Panter’s Pointers: Energy Drink Dangers

Energy drinks are commonplace in our society. There are new ones popping up on supermarket shelves and at cashier stands across the country. People use them regularly to keep up with the demands of everyday life and most of us equate them to being as safe as coffee. With so many varieties and ease of purchase, it’s easy to forget that energy drink dangers exist.

Aside from promises like “no calories,” “no sugar,” “no caffeine,” and “no crash,” we reach for energy drinks time and time again, because we know they work. Chances are that either you have consumed an energy drink or two at some point or know someone who has. While these beverages may be very popular, energy drink dangers are a very real problem. Over consumption can kill you. Literally.

We know that too much caffeine at any age, particularly in children and teens, can cause damaging physical effects. There have been reports of deaths of people who consumed too much of an energy drink and suffered cardiac arrest. Otherwise healthy people can suddenly find themselves in trouble when energy drinks raise heart rates and blood pressure. Energy drinks have also been found to cause drops in insulin levels.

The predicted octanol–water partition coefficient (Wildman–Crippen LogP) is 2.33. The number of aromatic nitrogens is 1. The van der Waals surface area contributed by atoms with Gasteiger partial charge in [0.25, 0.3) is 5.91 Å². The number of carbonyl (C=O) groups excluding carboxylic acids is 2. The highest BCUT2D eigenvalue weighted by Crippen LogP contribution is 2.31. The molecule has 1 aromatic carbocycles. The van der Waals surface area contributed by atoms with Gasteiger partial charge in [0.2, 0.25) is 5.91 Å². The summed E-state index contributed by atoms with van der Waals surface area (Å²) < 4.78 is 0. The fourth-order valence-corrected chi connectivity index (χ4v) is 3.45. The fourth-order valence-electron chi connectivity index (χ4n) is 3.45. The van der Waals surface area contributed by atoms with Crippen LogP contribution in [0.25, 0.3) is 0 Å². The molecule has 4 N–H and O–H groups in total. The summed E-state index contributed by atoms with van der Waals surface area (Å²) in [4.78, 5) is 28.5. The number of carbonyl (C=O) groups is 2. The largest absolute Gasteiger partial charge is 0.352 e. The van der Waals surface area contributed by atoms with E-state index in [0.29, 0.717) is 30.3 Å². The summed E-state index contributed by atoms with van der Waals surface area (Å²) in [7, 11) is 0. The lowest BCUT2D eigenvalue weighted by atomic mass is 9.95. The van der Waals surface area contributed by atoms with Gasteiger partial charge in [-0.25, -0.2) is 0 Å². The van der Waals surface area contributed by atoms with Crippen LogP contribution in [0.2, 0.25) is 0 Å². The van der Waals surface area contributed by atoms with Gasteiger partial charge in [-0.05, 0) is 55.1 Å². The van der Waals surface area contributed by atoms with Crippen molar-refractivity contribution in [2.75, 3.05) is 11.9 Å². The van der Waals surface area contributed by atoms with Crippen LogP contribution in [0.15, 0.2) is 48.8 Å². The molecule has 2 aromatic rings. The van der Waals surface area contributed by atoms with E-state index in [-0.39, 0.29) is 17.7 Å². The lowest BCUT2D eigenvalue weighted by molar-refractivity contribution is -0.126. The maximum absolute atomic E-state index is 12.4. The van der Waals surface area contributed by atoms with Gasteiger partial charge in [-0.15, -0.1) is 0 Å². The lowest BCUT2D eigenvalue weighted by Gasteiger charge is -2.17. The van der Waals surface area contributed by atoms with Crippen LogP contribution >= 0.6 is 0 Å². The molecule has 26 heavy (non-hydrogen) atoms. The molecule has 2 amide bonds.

Also dangerous is the trend of mixing energy drinks with alcohol. This mixture can lead to major health problems. In addition, due to the effects that each of the beverages produce, those who consume energy drinks with alcohol may actually feel sober, when in fact they are intoxicated.

Why the widespread appeal? Energy drinks are legal stimulants that are cleverly marketed. Whether large, small, celebrity endorsed, all natural, or flavored, these are some ways that energy drink companies get our attention. A multitude of ingredients packed with caffeine or other energy producing stimulants are carefully packaged to look as normal as a can of soda. Next time you pick up an energy drink, take a moment to read the ingredients. You may be surprised.

You can read more about the dangers of energy drinks in this NY Times article.

NY Times, “Scientists See Dangers in Energy Drinks,” by Jane E. Brody, 30 January 2011